Posture can affect how we feel about ourselves.

October 24, 2014Lady in cafe

Tania and I meet at a café half way between our two homes on a monthly bases to discuss, face to face, our plans for the months ahead in Ollie Owl. This month the main topic on the agenda was blogging.

We put down some ideas on poor posture in both children and adults. Having spent the last two years designing products and exercises to combat poor posture you could say we are a little obsessed.  I looked around the café and as if to confirm our worries almost everyone was hunching over a lap top, a mobile phone or an iPad.  Does no one talk to each other in cafes anymore?

One particular woman caught my attention as she was so beautifully dressed, probably in her sixties and she was scrolling through her iPad. Her posture concerned me, she looked so out of character with the rest of her appearance and it just reinforced how much our posture affects how we are perceived.

Recent research from Harvard shows that our posture actually affects how we feel about ourselves.  In the study people that stood up straight and held a strong posture were perceived by others to be greater leaders with more confidence and a strong self-esteem.  Participants that stood or sat with their shoulders forward, with legs or arms crossed actually were considered by onlookers to be less confident and less likely to have leadership roles.  Most interestingly they found the people with ‘strong’ postures actually had a significant reduction in the stress hormone, cortisol (up to 25%).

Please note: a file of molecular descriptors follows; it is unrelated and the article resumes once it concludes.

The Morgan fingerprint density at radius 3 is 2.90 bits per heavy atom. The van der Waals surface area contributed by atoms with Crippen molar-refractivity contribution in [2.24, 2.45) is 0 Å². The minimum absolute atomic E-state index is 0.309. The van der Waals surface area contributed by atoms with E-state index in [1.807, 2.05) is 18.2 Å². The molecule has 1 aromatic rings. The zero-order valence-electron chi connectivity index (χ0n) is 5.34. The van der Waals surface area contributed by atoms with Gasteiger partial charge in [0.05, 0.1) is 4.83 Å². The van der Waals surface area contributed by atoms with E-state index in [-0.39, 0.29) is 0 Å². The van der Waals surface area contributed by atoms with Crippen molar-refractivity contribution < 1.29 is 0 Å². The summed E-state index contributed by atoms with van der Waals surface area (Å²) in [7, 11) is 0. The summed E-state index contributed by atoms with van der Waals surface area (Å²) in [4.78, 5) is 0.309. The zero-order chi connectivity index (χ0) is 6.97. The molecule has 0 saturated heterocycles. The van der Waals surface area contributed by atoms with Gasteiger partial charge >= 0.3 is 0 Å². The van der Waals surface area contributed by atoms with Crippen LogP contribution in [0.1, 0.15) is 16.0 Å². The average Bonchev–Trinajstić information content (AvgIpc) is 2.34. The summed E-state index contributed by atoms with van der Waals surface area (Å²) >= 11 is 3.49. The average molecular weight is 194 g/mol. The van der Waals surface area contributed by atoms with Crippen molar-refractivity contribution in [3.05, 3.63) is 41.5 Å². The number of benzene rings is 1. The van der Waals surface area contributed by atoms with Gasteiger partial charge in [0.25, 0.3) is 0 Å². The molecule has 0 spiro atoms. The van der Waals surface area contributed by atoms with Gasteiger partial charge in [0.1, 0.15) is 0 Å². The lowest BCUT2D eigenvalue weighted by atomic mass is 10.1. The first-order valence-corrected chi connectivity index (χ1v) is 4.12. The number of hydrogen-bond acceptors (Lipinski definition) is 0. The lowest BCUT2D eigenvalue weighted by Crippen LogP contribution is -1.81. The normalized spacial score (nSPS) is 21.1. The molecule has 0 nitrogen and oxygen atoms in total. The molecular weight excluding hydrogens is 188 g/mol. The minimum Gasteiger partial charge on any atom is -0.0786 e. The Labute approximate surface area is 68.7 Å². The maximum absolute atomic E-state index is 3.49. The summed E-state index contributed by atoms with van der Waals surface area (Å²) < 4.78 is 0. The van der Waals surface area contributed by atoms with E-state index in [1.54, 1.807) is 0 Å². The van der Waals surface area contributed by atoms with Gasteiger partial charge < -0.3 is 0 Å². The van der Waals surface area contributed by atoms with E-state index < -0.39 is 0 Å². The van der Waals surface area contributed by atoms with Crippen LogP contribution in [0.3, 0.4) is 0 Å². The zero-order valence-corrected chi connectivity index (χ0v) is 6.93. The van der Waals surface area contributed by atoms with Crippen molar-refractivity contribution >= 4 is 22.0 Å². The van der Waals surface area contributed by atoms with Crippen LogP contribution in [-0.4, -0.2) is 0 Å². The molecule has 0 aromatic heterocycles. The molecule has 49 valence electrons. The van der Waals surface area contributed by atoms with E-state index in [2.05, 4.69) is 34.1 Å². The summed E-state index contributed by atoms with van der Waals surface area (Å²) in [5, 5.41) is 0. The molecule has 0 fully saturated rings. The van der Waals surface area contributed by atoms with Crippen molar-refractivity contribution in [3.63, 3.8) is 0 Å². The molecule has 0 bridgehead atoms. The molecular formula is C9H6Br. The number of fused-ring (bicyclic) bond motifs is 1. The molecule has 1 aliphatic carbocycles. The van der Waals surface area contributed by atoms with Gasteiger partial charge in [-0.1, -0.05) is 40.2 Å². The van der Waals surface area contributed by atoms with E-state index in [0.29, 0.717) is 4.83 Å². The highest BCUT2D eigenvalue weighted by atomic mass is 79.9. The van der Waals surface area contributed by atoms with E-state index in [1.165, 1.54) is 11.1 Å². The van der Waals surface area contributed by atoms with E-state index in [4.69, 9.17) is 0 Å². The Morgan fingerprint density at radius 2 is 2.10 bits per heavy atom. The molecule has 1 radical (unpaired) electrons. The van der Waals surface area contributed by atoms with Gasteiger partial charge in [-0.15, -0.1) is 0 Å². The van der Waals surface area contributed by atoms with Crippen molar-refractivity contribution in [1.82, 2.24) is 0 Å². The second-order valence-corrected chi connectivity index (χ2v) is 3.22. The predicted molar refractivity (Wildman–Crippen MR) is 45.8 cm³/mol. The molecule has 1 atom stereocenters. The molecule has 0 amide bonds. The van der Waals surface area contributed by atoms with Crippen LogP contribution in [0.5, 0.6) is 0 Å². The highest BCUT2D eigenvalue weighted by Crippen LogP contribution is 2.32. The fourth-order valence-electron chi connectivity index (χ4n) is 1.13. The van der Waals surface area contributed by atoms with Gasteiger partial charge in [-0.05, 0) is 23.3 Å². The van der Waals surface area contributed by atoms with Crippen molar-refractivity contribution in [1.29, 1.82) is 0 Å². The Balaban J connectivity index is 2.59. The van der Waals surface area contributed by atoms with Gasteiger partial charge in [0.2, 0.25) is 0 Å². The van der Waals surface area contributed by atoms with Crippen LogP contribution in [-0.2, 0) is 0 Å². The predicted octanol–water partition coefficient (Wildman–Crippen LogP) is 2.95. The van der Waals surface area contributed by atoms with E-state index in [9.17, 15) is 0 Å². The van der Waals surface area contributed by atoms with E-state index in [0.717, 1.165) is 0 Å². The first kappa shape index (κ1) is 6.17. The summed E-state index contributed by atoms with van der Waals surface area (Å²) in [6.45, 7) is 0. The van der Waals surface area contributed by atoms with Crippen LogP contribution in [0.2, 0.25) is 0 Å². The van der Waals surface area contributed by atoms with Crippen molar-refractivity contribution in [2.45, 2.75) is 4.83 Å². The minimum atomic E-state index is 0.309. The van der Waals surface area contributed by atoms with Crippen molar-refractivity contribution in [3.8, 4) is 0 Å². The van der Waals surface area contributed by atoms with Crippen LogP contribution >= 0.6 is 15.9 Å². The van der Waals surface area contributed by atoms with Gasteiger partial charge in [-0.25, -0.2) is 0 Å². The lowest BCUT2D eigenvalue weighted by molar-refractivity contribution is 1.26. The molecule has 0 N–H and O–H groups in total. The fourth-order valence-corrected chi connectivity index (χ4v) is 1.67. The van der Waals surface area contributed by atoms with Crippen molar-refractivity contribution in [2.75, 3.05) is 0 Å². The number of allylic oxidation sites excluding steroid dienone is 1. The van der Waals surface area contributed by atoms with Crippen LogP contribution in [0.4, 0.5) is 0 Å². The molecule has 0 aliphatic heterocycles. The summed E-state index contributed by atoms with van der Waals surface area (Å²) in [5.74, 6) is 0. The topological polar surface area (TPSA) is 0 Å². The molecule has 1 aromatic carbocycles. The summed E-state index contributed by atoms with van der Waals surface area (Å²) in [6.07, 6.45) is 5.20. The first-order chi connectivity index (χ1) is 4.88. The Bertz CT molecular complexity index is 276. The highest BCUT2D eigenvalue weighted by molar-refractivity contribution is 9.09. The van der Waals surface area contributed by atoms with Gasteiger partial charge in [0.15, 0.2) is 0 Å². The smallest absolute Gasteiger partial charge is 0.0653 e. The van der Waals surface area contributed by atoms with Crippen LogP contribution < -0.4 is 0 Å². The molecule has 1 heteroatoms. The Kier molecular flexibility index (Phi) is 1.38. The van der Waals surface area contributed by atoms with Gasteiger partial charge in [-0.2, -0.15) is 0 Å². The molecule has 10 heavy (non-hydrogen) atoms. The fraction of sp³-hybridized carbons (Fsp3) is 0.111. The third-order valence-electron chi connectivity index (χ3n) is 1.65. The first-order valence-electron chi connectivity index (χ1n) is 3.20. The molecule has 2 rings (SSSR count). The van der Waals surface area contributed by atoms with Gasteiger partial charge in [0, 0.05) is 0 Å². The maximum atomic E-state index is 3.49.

So standing up straight can actually contribute to people thinking better of you and you feeling better about the world. What better reason to work on improving your posture.

So how can you combat poor posture? Correct alignment of your spine and neck support whilst sleeping is a given but during the day don’t forget your healthy posture stretches which you can download here.


Post written by Dr Leigh Sheldrick